Hat tip to W.C. Varones for sending in this article on Crisp and Cole, the two real estate agents in Bakersfield who were found guilty of defrauding banks out of nearly $30 million:
FRESNO — For their roles in a mortgage fraud case that rocked Bakersfield, David Crisp was sentenced Monday to 17 1/2 years in prison while his wife, Jennifer, received what the federal judge in the case called “the break of a lifetime”: five years probation.
David, 34, was immediately remanded to custody to begin serving what amounts to the same sentence given in February to his former business partner, Carl Cole, who like Crisp had pleaded guilty to conspiracy to commit mail, wire and bank fraud. Both former principals of Crisp & Cole Real Estate and Tower Lending were ordered to pay restitution of more than $28 million.
In a news release, federal prosecutors said David had finally “crashed hard” after flaunting his “ill-gotten wealth” and going around in exotic cars, Armani suits and a private jet.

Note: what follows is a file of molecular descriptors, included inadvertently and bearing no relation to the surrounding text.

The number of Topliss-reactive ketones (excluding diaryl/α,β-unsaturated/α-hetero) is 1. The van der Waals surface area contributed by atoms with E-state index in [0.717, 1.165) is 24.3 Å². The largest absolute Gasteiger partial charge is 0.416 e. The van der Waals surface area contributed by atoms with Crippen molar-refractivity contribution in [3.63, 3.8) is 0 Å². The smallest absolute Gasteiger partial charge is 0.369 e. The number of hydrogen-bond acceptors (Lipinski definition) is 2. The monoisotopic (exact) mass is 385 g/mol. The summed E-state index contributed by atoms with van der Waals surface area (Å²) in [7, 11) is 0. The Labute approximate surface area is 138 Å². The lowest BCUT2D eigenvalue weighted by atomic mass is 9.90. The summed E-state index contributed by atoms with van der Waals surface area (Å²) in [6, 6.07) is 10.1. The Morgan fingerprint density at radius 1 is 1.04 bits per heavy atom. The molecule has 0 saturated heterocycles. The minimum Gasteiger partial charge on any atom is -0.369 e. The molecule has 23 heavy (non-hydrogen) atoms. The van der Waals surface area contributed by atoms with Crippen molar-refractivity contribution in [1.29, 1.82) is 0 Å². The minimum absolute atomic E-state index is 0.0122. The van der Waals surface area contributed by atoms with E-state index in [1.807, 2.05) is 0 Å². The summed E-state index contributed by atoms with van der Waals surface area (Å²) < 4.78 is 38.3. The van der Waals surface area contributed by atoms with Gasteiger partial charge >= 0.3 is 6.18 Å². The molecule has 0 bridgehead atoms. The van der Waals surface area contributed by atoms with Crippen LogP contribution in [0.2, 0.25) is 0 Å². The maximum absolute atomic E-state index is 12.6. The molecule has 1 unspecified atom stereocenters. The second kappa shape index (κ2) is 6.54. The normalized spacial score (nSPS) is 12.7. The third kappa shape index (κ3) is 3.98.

“David Crisp lived in the fast lane, steering a real estate company that was all image and no substance,” U.S. Attorney Benjamin B. Wagner wrote.
As the housing bubble burst, Crisp & Cole’s projects fell through, home defaults mounted and lawsuits were filed. By September 2007 the IRS had slapped David and Jennifer Crisp with a $111,170 lien in back taxes and the FBI began investigating. Within days, more than 75 federal agents swarmed over 13 properties related to the former Crisp & Cole company.
In his plea agreement, David Crisp admitted that he and his co-conspirators caused losses of at least $29.8 million to defrauded lenders.
The Crisps’ guilty pleas brought to 14 the number of defendants who have done so in the case.
As for the success he appeared to achieve as a young real estate mogul, Crisp told the judge, “It got to my head, your honor.”
His Fresno lawyer, Eric Kersten, portrayed Crisp as an inexperienced “kid” caught up in a booming market. Kersten tried to shift some of the blame to Cole and the bankers anxious to give out loans during the real estate boom.
“Everybody was making money. It was like the wild West,” Kersten said.